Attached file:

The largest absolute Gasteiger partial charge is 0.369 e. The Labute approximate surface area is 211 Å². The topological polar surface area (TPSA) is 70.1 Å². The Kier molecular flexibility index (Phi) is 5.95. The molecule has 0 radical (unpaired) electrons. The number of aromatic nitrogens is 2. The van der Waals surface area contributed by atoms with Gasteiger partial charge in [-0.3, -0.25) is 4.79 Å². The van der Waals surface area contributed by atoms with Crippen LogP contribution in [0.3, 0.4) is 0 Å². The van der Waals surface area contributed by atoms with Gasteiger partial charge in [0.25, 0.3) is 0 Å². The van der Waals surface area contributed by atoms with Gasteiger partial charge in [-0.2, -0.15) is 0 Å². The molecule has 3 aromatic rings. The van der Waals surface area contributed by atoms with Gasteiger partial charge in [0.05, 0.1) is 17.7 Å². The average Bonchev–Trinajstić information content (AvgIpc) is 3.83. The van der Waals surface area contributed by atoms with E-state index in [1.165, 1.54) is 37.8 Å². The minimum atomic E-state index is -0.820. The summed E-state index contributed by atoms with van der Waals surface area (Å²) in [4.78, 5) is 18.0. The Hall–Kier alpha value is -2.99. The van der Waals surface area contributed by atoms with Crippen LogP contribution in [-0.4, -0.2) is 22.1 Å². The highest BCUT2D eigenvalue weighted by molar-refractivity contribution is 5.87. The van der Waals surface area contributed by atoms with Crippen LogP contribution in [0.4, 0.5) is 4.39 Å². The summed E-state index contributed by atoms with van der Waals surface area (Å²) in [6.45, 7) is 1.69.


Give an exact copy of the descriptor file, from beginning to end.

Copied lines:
The largest absolute Gasteiger partial charge is 0.369 e. The Labute approximate surface area is 211 Å². The topological polar surface area (TPSA) is 70.1 Å². The Kier molecular flexibility index (Phi) is 5.95. The molecule has 0 radical (unpaired) electrons. The number of aromatic nitrogens is 2. The van der Waals surface area contributed by atoms with Gasteiger partial charge in [-0.3, -0.25) is 4.79 Å². The van der Waals surface area contributed by atoms with Crippen LogP contribution in [0.3, 0.4) is 0 Å². The van der Waals surface area contributed by atoms with Gasteiger partial charge in [0.25, 0.3) is 0 Å². The van der Waals surface area contributed by atoms with Gasteiger partial charge in [-0.2, -0.15) is 0 Å². The molecule has 3 aromatic rings. The van der Waals surface area contributed by atoms with Gasteiger partial charge in [0.05, 0.1) is 17.7 Å². The average Bonchev–Trinajstić information content (AvgIpc) is 3.83. The van der Waals surface area contributed by atoms with E-state index in [1.165, 1.54) is 37.8 Å². The minimum atomic E-state index is -0.820. The summed E-state index contributed by atoms with van der Waals surface area (Å²) in [4.78, 5) is 18.0. The Hall–Kier alpha value is -2.99. The van der Waals surface area contributed by atoms with Crippen LogP contribution in [-0.4, -0.2) is 22.1 Å². The highest BCUT2D eigenvalue weighted by molar-refractivity contribution is 5.87. The van der Waals surface area contributed by atoms with Crippen LogP contribution in [0.4, 0.5) is 4.39 Å². The summed E-state index contributed by atoms with van der Waals surface area (Å²) in [6.45, 7) is 1.69.